But it won't last if we can't generate and support businesses that yield venture capital returns. That much has been made increasingly clear by the venture capital community. To maintain a robust business generation centre, I think it imperative that as a profession we actively solicit and support those driving new businesses, regardless of the market cycle. Supporting those businesses means more than servicing them; it includes bringing the mythical "value add" we all talk about, building and fueling legal and business networks that will sustain your clients as they grow south of the border and beyond, among other things. The legal communities in Silicon Valley and the Northeast still actively solicit and support emerging companies. If we wish to maintain similar momentum, it seems to me we need to do the same.

Startup Holiday Gifts: for the Seed Stage Company

Many of our Venture Law Line clients are looking for angel investors. To inspire them, we have sent them engraved silver bells. We are hoping that Jimmy Stewart was right, and that every time a bell rings, an angel does get his wings.

Happy Holidays.

Startup Holiday Gifts: for your Investors?

We've branded some ratchet sets with our firm logo and sent them to some of our favourite funds and their attorneys with the followng message:

"Dear X, I hope that this is the last ratchet you get out of me for a while. I enjoyed doing business with you this year, and I look forward to doing business again in 2007. P.S., According to the instructions, this ratchet is reversible. Something to think about."

We love the holidays.

Tuesday, December 05, 2006

Startup Holiday Gifts: The Sequel

(Bacon Dream is the brilliant work of one of Toronto's many web comic gods, Ramon at Butternut Squash)

We have just sent the last of our gift baskets to our nutraceuticals clinets, so we can share with you the ideal combination for the protein loving entrepreneur: the Bacon wallet and first aid kit. (Available through Archie McPhee).

Startup Christmas: Holiday Gift Suggestions

Thanks to corporate policies that limit gift giving, we have had to find a way to provide meaningful holiday gifts to our clients and colleagues while at the same time staying within spending guidelines. Here are some of the special ways we will be thanking our friends and colleagues for their support and patronage this year:

For our bizdev clients, we have selected this fine cardboard decision enabler. With one spin of its all-plastic arm, you can direct corporate/sales strategy by asking "What Would a Ninja Do?"

We've never met a developer who didn't like Star Wars. And so, for the car of the code jockey, we have selected these signs (on the right):

We find that many of the VPs of Engineering are more traditional. For them, we have gone to the top of our budget and purchased these lovely, limited edition Star Trek watches. The second hand is the starship Enterprise, which boldly goes where no man has gone before every sixty seconds. An added bonus: press a button and the Star Trek theme will play:

For board presentations, what CEO (or CFO) would not enjoy a Dolphin laser pointer? You can adjust it so that the laser points a straight beam of light at your powerpoint or a heart , star or octopus shape! Perfect for accentuating your positive cash flow!

Some of our clients focus on enabling corporate compliance. For them, we can think of no more inspirational a gift than a piece of the biggest corporate scandal of them all, Enron:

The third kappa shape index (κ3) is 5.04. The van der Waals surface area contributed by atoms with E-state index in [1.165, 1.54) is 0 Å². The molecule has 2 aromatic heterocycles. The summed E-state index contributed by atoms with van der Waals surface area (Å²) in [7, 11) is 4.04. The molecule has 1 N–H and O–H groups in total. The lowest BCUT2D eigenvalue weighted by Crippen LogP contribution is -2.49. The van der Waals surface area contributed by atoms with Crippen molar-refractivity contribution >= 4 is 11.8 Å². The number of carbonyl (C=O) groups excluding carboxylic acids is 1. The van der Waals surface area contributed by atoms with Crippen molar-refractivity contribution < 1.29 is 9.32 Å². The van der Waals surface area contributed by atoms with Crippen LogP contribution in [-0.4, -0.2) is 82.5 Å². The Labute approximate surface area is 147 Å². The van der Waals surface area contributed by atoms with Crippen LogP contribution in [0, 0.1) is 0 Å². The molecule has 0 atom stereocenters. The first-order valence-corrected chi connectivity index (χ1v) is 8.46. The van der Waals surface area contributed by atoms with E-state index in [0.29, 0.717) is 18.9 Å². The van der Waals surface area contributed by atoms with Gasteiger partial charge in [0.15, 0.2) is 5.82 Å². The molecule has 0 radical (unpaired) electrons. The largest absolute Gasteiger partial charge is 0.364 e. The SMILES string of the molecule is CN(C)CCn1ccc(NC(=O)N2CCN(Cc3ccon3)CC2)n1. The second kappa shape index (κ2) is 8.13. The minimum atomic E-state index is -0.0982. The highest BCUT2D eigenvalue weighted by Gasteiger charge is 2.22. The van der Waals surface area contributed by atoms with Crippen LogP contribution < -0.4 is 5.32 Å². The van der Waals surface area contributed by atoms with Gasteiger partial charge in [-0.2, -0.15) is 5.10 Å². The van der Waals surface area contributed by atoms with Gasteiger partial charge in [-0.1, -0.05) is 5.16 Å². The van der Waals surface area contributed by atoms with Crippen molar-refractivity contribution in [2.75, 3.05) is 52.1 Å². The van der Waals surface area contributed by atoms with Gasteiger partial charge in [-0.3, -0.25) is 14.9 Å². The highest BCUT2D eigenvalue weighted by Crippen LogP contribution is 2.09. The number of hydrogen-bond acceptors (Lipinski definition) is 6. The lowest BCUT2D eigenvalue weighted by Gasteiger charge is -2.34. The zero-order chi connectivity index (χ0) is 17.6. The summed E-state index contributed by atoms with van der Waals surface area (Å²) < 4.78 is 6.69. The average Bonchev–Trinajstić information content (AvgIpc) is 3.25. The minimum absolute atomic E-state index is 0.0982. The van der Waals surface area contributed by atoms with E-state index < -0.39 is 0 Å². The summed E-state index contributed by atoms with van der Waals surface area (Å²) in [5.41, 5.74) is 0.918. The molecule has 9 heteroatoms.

Happy Holidays.

Series A: Civility and Negotiation

These are photos of Tom Jolls, also known as Commander Tom of Rocketship 7. Tom also did the weather on the nightly newscast for a Buffalo tv station, but for me, he was my after-school eye candy. William Shatner had nothing on this guy; growing up, Tom Jolls was THE rocket man for me.

Why am I bringing up Commander Tom here? Consider him a reference point. If you, too, enjoyed Commander Tom during your childhood and/or used your pillow to practice kissing him, then you and I are peers. We grew up in an era when Toronto was decidedly not cool, and Buffalo was a major cultural reference point. We've been through stuff, including the new flavour of Coke. We may know things. Like, for example, the importance of civility when completing investments.

When I speak of civility, I am referring to good manners - respect and courteousness. Timely and prompt attention to requests. Behaviour that, in effect, accords the other party respect. Not returning calls, ignoring requests or questions from the other side of a matter, or lecturing an investee on his business - these are bad manners, not good tactics.

The world of startups is a collegial one where civility is especially important. A vigorous defence of your client's position is always appropriate, but it is never okay to treat an entrepreneur with anything less than courtesy and good manners. These are people who have taken significant risk for a business they believe in. They know things. Condescension is just not appropriate.

So here's my rule: if you're not old enough to remember Commander Tom, you don't get to be discourteous to my clients. If you remember Tom (and Irv "We Begin with a Fire Tonight in Tonawanda" Weinstein), then I'll regret your approach, but I know we'll work it out. We got past pinwhale corduroy, and we can get through this.

Monday, December 04, 2006

Hiring and Firing Canadians

Americans like to shop North of the border at this time of year - for software engineers, CTOs, even entire companies. I thought it would be helpful to provide an overview of some of the key differences to hiring and firing in Canada:

1. Canada is a pro-employee jurisdiction. It's not France, but it's not an"at will" employment country, either. Every person you hire, or fire, will have his own employment lawyer review and comment on his offer. No sinister conclusions should be drawn from this.

2. Because Canada is a pro-employee jurisdiction, you cannot "just fire them" as some of my American clients would like. There are minimum amounts of severance that must be paid, based on length of service. The courts may increase severance beyond the minimum amounts to reflect age, seniority and type of position, among other factors. The case law is fairly well-developed on what are acceptable levels of severance (beyond the statutory minimums), so these amounts are regularly negotiated. In my experience, the amount of severance employers pay is commensurate with that which would have been agreed to in a negotiated contract in the US.